A fertilizer revolution is on the horizon

IBM says it will produce a breakthrough within five years that will greatly lower the energy needed to make nitrogen fertilizer

It’s critical to slash the amount of energy needed to produce nitrogen fertilizer — and quantum computing and artificial intelligence could do that within five years by revolutionizing the chemical process used to make N, says Teo Laino, manager of IBM Research Zurich.
Reading Time: 5 minutes

As fledgling technology goes, quantum computing sounds as science fiction as it gets. Most people have likely not even heard about it, let alone think it can be used for anything immediately useful.

But if IBM fulfills a very bold promise it made in September, crop producers will see the fruits of this technology in a very tangible way within the next five years.

By using quantum computing and artificial intelligence (AI) to speed up the process, IBM researchers are confident they can revolutionize the production of nitrogen fertilizer.

“Basically, for every ton of fertilizer produced, we consume one ton of fossil fuel,” Teo Laino, manager of IBM Research Zurich, said in an email interview.

“We are working to identify and develop materials that will make the conversion of nitrogen into fertilizers happen in a more environmental and sustainable way.”

If successful, this could mean lower nutrient costs for producers and — given growing concerns about greenhouse gases — produce a major PR win for the ag industry, as well.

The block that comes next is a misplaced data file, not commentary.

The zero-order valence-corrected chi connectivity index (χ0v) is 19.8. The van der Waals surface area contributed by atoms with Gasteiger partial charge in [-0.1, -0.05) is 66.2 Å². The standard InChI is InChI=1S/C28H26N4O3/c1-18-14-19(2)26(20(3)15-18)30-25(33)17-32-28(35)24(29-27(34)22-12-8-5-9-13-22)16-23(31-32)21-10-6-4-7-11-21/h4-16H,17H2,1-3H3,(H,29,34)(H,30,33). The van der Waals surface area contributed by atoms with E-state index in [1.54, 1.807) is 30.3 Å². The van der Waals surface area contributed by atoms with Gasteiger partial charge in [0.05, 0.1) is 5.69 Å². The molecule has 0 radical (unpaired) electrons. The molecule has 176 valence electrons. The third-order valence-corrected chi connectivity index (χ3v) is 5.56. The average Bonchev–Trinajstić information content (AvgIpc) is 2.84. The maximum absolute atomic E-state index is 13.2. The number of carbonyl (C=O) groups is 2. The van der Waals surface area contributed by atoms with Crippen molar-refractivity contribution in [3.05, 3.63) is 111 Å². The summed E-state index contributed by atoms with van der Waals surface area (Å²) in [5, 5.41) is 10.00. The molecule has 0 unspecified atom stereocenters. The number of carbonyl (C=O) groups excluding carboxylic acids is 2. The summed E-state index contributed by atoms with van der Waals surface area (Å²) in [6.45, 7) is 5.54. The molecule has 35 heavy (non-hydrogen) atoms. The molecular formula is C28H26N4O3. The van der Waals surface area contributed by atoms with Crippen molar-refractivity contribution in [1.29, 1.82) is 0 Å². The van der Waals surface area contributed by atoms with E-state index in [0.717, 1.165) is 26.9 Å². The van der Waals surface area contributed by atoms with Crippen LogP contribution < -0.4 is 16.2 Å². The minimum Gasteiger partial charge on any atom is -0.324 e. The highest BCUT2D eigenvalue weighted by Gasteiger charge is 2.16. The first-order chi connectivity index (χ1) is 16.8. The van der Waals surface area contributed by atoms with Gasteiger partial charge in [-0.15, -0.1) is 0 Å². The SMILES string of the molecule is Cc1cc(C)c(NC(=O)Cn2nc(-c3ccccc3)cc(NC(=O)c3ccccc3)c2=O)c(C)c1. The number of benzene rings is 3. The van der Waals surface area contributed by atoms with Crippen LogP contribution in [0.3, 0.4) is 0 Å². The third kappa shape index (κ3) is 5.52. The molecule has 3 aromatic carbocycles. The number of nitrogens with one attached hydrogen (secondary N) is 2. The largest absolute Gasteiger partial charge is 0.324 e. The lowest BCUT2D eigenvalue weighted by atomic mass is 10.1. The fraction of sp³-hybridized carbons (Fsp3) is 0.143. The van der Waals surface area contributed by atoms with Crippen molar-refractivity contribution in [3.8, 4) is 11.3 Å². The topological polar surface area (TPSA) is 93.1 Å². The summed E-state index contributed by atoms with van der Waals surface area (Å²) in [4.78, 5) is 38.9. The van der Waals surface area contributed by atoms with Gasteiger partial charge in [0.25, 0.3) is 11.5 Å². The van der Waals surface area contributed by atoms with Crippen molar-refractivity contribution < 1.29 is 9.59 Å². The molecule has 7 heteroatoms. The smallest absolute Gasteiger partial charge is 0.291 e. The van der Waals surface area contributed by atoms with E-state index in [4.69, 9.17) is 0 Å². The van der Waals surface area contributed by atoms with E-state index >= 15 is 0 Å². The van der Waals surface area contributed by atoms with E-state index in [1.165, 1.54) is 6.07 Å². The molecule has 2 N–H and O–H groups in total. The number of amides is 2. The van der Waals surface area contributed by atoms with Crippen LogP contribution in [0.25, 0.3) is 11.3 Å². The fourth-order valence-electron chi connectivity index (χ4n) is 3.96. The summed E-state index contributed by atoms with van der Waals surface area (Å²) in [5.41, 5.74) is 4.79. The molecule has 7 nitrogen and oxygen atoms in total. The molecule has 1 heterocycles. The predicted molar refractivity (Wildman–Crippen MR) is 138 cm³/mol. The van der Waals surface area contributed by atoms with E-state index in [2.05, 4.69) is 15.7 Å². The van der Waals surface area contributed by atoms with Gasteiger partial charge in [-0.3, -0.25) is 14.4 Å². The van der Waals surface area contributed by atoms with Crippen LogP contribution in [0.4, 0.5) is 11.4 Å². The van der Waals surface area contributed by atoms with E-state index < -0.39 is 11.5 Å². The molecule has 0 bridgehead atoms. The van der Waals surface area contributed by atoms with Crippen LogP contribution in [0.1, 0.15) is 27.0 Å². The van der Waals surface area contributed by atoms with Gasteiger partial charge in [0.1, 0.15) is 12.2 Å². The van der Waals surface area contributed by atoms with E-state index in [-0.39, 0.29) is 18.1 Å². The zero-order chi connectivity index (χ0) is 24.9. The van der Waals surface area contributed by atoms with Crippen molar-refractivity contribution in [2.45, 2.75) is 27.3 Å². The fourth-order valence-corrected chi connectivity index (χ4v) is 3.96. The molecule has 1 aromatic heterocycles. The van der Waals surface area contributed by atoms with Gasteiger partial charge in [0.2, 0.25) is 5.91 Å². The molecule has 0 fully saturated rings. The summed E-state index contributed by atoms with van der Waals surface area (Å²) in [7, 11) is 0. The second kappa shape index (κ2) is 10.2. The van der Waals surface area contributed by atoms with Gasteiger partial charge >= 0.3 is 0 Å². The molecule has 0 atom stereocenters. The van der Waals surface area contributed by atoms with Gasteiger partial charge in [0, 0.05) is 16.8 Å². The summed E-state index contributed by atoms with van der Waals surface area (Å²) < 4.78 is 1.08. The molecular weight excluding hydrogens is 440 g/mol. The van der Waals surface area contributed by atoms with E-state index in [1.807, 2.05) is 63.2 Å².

IBM’s goal is to improve the Haber-Bosch process (which turns nitrogen gas into nitrates) in a very fundamental way. This process, created by two German chemists more than a century ago, is both one of the greatest advances in agriculture and one of its biggest challenges.

“Fertilizers have helped to sustain two times more people on Earth (than otherwise),” said Laino.

“(But) this process is consuming nearly two to three per cent of the global energy production on a yearly basis.

“The impact of the current process has brought the population to the verge of a sustainability crisis.”

This is what prompted the global technology giant to pledge that it would use its quantum computing and AI capability to fundamentally improve the Haber-Bosch process.

“We will need to discover new processes that have a greater respect for the environment and the planet,” he said. “This will also have benefits for the primary producers — less impact to the environment means less disaster events related to climate.”

This effort to find a much less energy-intensive way to make fertilizer in five years is tremendously exciting, said University of Manitoba soil scientist Mario Tenuta, one of the country’s leading experts on fertilizer use and the senior Canada research chair in 4R nutrient management.

“(IBM is) not thinking about making a widget — it’s thinking about making something that’s going to change the structure of our industrial processes and get us closer to where we need to go in terms of living and sustaining our presence here,” he said.

Why a catalyst matters

IBM’s specific goal is to find a new catalyst for the Haber-Bosch process — a seemingly small thing but one with huge implications. (A catalyst is a substance that makes a chemical reaction proceed much more quickly without being consumed in the reaction.)

Making nitrogen fertilizer requires, not surprisingly, nitrogen. There’s plenty out there (it makes up 78 per cent of the air we breathe), but plants can only use it in its ‘fixed’ form. In nature, that means it must be harvested from the atmosphere by micro-organisms to form ammonia, nitrites and nitrates which help plants grow.

IBM’s bid to greatly reduce the amount of energy needed to make fertilizer would have a huge advance for agriculture, says Mario Tenuta, a University of Manitoba soil scientist and one of the country’s top experts on fertilizer use. photo: Supplied